Calling themselves the Metropolitan Alliance for Growth, the group is creating its own draft of legislation for a local option sales tax—but they call it LIFT, for Local Investments for Transformation.

The alliance is encouraging lawmakers to tackle pension reforms and a constitution to allow a local option tax for infrastructure projects, to be decided by voters.  The alliance—which Fischer and Lexington Mayor Jim Gray lead— is made up of local officials from the state's metro areas, including Lexington, Louisville, Bowling Green and Northern Kentucky.

Bearing in mind legislative leaders' reservation about the local option sales tax, Fischer said the alliance is on a campaign to education people.

Kentucky LRC

Kentucky's top two legislative leaders say the local option sales tax isn't likely to come up this year.

The local option would allow cities and counties to put temporary sales tax increases to a public vote. It would typically be used to pay for infrastructure projects.

Louisville Mayor Greg Fischer and Lexington Mayor Jim Gray are the major forces behind the option, and a bill amending the state Constitution to allow it has been filed in the Senate.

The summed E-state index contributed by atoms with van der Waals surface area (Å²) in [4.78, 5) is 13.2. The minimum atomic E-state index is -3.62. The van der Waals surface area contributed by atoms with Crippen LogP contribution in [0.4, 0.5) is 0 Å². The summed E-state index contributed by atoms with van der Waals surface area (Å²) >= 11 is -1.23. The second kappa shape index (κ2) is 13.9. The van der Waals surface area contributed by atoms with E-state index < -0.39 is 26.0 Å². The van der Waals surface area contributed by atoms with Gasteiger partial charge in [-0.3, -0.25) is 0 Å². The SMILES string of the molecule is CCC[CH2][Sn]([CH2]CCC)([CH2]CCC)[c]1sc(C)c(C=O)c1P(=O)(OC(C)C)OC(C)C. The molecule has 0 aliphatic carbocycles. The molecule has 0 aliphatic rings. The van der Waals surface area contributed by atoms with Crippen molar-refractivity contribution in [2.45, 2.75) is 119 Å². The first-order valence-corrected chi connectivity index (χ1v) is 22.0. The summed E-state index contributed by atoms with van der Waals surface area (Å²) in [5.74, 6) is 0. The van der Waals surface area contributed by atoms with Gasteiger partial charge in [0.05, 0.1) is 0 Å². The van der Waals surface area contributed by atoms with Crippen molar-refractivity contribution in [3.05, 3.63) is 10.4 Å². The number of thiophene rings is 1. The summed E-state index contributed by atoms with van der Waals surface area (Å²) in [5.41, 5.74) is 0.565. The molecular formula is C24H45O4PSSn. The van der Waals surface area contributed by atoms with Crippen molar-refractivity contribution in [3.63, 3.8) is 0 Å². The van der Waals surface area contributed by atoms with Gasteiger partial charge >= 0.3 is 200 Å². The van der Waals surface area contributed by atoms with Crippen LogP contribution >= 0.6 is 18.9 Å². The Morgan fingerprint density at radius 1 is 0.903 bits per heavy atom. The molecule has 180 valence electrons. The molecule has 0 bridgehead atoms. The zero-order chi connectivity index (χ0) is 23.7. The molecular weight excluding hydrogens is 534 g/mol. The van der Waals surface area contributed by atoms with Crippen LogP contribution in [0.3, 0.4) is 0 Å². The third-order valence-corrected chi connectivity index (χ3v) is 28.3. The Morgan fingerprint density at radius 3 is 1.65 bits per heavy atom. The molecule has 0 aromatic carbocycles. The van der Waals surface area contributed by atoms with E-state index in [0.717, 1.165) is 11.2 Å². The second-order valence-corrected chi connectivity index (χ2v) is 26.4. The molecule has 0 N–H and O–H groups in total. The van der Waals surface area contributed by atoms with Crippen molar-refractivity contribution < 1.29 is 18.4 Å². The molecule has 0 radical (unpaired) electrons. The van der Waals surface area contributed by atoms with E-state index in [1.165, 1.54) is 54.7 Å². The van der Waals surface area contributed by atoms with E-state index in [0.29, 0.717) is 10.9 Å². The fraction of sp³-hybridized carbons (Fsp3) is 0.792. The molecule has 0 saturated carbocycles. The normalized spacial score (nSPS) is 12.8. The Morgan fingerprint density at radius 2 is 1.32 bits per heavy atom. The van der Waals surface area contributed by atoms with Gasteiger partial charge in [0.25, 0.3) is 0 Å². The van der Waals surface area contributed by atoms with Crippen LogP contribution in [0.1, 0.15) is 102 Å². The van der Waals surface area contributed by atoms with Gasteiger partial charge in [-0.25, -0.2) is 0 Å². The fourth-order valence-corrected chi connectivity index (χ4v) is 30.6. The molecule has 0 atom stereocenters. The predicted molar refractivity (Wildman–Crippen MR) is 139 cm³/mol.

But Senate President Robert Stivers says his chamber doesn't want to put more tax burdens on individuals.

Proponents of a local option sales tax have gained big ally in their legislative fight: Gov. Steve Beshear.

The local option sales tax would allow cities to levy an additional tax on top of the state’s current six percent sales tax for specific projects, if local voters approved the new tax.

Louisville Mayor Greg Fischer and Lexington Mayor Jim Gray are the chief advocates pushing the idea, arguing their cities would use the extra revenue for infrastructure projects.

Speaking on Wednesday to the Louisville Chamber of Commerce, Beshear says he’s all for the idea.

“Well you know politicians are famous for being on both sides of an issue so let me say this… I’m for it,” Beshear says.

To go into effect, lawmakers would have to amend the state constitution and then statewide voters would have to approve the amendment.

The mayors of Lexington and Louisville believe Kentucky needs a local option sales tax to stay competitive. The tax is levied temporarily to finance public infrastructure projects, but an opinion issued this week by the Kentucky Attorney General’s Office says voters would first need to approve a constitutional amendment. 

According to the opinion, local governments nor the General Assembly may enact a local option sales tax without changing the state constitution. The Courier-Journal reports the opinion was requested by the Louisville Metro Council. Louisville Mayor Greg Fischer and Lexington Mayor Jim Gray want counties to be able to locally increase the statewide sales tax and use the additional revenue for public projects.  Voters would have to approve the tax and the projects it would fund in a local referendum.

In an opinion issued Monday by Attorney General Jack Conway, the first step would be amending the state constitution.